Friedrichshafen Airport

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Friedrichshafen Airport

Flughafen Friedrichshafen
Flughafen Friedrichshafen logo.svg
19.10.2020 Flug mit dem Zeppelin über den Flughafen Friedrichshafen. 05.jpg
Airport typePublic
OperatorFlughafen Friedrichshafen GmbH
ServesFriedrichshafen, Germany and Lake Constance
Elevation AMSL1,358 ft / 414 m
Coordinates47°40′17″N 009°30′41″E / 47.67139°N 9.51139°E / 47.67139; 9.51139Coordinates: 47°40′17″N 009°30′41″E / 47.67139°N 9.51139°E / 47.67139; 9.51139
FDH is located in Baden-Württemberg
Location of airport in Baden-Württemberg
Direction Length Surface
m ft
06/24 2,356 7,729 Asphalt

Friedrichshafen Airport (German: Flughafen Friedrichshafen, IATA: FDH, ICAO: EDNY; also known as Bodensee Airport Friedrichshafen) is a minor international airport 1.9 miles (3 km) north of Friedrichshafen, Germany, on the banks of Lake Constance (German: Bodensee). It is the third biggest airport in the German state of Baden-Württemberg after Stuttgart and Karlsruhe/Baden-Baden and served 559,985 passengers in 2015. Friedrichshafen features flights to European metropolitan and leisure destinations. Due to its proximity to the Austrian Alps it is also heavily used during the winter by skiing tourists.

The Messe Friedrichshafen convention center is just north of the airport's runway. The center hosts an annual European general aviation conference AERO Friedrichshafen and other conferences.[3]


This airport was established at Löwental [de], north-east of Friedrichshafen in 1915 when the first hangars were constructed.[4] The first scheduled passenger flights with Zeppelin airships started from here, long before they were relocated to Frankfurt/Zeppelinheim.

Friedrichshafen saw its first scheduled passenger flights in 1929 with Deutsche Luft Hansa services to Stuttgart-Böblingen Airport. By 1935 the flights were being made in Junkers Ju-52 passenger aircraft.[5] Important engineering firms such as Maybach and Zahnradfabrik Friedrichshafen (ZF), subsidiaries of Luftschiffbau Zeppelin, were also founded in Friedrichshafen. During World War 2, their engines and gearboxes for tanks were flown directly from the airport to e.g. Kharkov, to replenish much-needed supplies during the Battle of Kursk.[6]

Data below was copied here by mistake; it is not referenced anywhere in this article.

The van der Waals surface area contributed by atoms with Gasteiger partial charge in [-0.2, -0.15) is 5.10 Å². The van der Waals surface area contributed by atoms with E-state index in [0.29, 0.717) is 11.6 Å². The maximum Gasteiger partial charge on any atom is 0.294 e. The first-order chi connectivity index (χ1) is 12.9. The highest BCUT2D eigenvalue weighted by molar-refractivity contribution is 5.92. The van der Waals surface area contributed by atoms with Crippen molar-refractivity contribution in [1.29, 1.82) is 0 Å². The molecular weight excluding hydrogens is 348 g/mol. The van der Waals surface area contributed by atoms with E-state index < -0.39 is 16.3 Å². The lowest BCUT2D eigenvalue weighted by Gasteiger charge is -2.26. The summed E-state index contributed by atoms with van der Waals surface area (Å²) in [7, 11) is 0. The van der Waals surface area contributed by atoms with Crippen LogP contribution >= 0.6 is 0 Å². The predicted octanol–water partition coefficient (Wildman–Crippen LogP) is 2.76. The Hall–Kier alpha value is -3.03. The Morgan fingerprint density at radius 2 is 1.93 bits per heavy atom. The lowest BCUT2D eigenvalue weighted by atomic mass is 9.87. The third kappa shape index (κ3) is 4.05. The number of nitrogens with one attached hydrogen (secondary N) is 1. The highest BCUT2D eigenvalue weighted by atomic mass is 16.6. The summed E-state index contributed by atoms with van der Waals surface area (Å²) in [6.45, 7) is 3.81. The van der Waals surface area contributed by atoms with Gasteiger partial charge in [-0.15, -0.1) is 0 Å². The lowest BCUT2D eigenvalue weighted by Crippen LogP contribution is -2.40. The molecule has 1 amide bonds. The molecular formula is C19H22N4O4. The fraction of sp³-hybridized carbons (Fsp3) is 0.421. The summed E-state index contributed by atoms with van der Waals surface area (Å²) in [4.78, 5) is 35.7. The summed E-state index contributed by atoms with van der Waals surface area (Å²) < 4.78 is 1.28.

Delta Air established the first successful post-war regional flights in 1978, flying to Stuttgart and Zürich.[4] A new terminal building and runway were built between 1988 and 1994. Another new terminal was opened in 2010.[4]

InterSky, based at the airport, shut down its key route to Cologne Bonn Airport, which it had operated for seven years, in October 2010 due to tough competition from Germanwings which started flying the same route in spring 2010.[7] Germanwings closed the route on 14 June 2015.[8]

On 5 November 2015, InterSky ceased all operations due to financial difficulties, leading to the termination of domestic connections to Berlin, Hamburg, Cologne and Düsseldorf.[9] In December 2015, it was announced that the airport might need financial support from its majority owners—the city of Friedrichshafen and the surrounding county—as the shutdown of InterSky—one of the airport's largest customers—led to financial difficulties.[10]

Also in December 2015, VLM Airlines announced it would base three aircraft in Friedrichshafen to take over the domestic routes to Berlin, Düsseldorf and Hamburg previously provided by InterSky.[11] However, VLM went bankrupt in June 2016, leaving these routes abandoned again.[12] In 2019, Sun-Air of Scandinavia, a franchisee of British Airways announced routes from Friedrichshafen to Düsseldorf, Hamburg and Toulouse with only the Düsseldorf service remaining in 2021, partly due to the COVID-19 pandemic.[13]


The airport consists of one passenger terminal building with seven departure gates (A-G) as well as some shops and restaurants. The apron consists of seven aircraft stands; there are no jet bridges. The terminal building also features office space and an observation deck called the ON TOP terrace. The airport also features an airship hangar as well as general aviation facilities.